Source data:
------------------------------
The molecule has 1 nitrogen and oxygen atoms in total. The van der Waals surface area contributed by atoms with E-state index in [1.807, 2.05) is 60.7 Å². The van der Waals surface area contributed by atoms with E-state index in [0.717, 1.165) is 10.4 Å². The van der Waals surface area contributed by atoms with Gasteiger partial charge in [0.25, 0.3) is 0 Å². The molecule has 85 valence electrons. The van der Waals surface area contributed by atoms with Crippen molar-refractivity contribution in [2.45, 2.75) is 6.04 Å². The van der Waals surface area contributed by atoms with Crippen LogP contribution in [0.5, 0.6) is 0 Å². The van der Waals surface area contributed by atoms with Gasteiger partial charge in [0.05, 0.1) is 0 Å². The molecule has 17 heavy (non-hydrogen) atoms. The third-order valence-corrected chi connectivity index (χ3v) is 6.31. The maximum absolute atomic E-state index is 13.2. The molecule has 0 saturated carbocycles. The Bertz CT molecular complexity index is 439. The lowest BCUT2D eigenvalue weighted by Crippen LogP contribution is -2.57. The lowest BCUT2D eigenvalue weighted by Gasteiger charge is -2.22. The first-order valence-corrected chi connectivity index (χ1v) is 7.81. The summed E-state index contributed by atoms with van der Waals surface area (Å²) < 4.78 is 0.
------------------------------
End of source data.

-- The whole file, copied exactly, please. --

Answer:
The molecule has 1 nitrogen and oxygen atoms in total. The van der Waals surface area contributed by atoms with E-state index in [1.807, 2.05) is 60.7 Å². The van der Waals surface area contributed by atoms with E-state index in [0.717, 1.165) is 10.4 Å². The van der Waals surface area contributed by atoms with Gasteiger partial charge in [0.25, 0.3) is 0 Å². The molecule has 85 valence electrons. The van der Waals surface area contributed by atoms with Crippen molar-refractivity contribution in [2.45, 2.75) is 6.04 Å². The van der Waals surface area contributed by atoms with Crippen LogP contribution in [0.5, 0.6) is 0 Å². The van der Waals surface area contributed by atoms with Gasteiger partial charge in [0.05, 0.1) is 0 Å². The molecule has 17 heavy (non-hydrogen) atoms. The third-order valence-corrected chi connectivity index (χ3v) is 6.31. The maximum absolute atomic E-state index is 13.2. The molecule has 0 saturated carbocycles. The Bertz CT molecular complexity index is 439. The lowest BCUT2D eigenvalue weighted by Crippen LogP contribution is -2.57. The lowest BCUT2D eigenvalue weighted by Gasteiger charge is -2.22. The first-order valence-corrected chi connectivity index (χ1v) is 7.81. The summed E-state index contributed by atoms with van der Waals surface area (Å²) < 4.78 is 0.